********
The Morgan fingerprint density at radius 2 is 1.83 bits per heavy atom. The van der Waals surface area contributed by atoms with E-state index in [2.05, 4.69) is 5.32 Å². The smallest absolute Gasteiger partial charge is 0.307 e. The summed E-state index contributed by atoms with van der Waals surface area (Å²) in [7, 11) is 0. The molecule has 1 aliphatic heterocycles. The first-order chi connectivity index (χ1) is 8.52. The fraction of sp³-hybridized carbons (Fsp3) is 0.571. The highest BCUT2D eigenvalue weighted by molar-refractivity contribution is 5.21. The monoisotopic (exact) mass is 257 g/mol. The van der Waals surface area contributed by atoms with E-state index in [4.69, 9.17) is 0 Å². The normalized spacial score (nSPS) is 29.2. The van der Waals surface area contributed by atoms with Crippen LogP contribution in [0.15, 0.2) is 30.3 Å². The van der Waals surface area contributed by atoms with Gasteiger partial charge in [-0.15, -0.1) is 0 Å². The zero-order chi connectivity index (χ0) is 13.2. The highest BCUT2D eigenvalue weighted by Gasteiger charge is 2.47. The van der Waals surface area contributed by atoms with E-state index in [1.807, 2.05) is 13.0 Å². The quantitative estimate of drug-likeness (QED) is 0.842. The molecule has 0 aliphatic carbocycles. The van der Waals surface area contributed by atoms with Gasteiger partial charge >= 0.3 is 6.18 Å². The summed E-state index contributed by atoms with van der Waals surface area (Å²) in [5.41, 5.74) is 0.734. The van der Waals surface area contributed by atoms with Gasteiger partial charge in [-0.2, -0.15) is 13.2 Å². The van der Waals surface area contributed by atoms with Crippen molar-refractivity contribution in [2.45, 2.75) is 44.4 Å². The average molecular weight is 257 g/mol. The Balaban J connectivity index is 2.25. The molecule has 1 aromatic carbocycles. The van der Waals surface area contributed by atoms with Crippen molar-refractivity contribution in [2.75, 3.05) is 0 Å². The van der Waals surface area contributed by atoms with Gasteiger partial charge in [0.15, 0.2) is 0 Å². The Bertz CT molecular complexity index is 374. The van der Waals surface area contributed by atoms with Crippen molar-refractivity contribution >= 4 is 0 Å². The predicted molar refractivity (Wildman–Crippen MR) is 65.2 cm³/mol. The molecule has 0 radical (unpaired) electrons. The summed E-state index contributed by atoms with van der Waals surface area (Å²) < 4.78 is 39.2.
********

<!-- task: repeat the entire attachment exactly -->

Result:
The Morgan fingerprint density at radius 2 is 1.83 bits per heavy atom. The van der Waals surface area contributed by atoms with E-state index in [2.05, 4.69) is 5.32 Å². The smallest absolute Gasteiger partial charge is 0.307 e. The summed E-state index contributed by atoms with van der Waals surface area (Å²) in [7, 11) is 0. The molecule has 1 aliphatic heterocycles. The first-order chi connectivity index (χ1) is 8.52. The fraction of sp³-hybridized carbons (Fsp3) is 0.571. The highest BCUT2D eigenvalue weighted by molar-refractivity contribution is 5.21. The monoisotopic (exact) mass is 257 g/mol. The van der Waals surface area contributed by atoms with E-state index in [4.69, 9.17) is 0 Å². The normalized spacial score (nSPS) is 29.2. The van der Waals surface area contributed by atoms with Crippen LogP contribution in [0.15, 0.2) is 30.3 Å². The van der Waals surface area contributed by atoms with Gasteiger partial charge in [-0.15, -0.1) is 0 Å². The zero-order chi connectivity index (χ0) is 13.2. The highest BCUT2D eigenvalue weighted by Gasteiger charge is 2.47. The van der Waals surface area contributed by atoms with E-state index in [1.807, 2.05) is 13.0 Å². The quantitative estimate of drug-likeness (QED) is 0.842. The molecule has 0 aliphatic carbocycles. The van der Waals surface area contributed by atoms with Gasteiger partial charge >= 0.3 is 6.18 Å². The summed E-state index contributed by atoms with van der Waals surface area (Å²) in [5.41, 5.74) is 0.734. The van der Waals surface area contributed by atoms with Gasteiger partial charge in [-0.2, -0.15) is 13.2 Å². The van der Waals surface area contributed by atoms with Crippen molar-refractivity contribution in [2.45, 2.75) is 44.4 Å². The average molecular weight is 257 g/mol. The Balaban J connectivity index is 2.25. The molecule has 1 aromatic carbocycles. The van der Waals surface area contributed by atoms with Crippen molar-refractivity contribution in [2.75, 3.05) is 0 Å². The van der Waals surface area contributed by atoms with Gasteiger partial charge in [0.15, 0.2) is 0 Å². The Bertz CT molecular complexity index is 374. The van der Waals surface area contributed by atoms with Crippen molar-refractivity contribution >= 4 is 0 Å². The predicted molar refractivity (Wildman–Crippen MR) is 65.2 cm³/mol. The molecule has 0 radical (unpaired) electrons. The summed E-state index contributed by atoms with van der Waals surface area (Å²) < 4.78 is 39.2.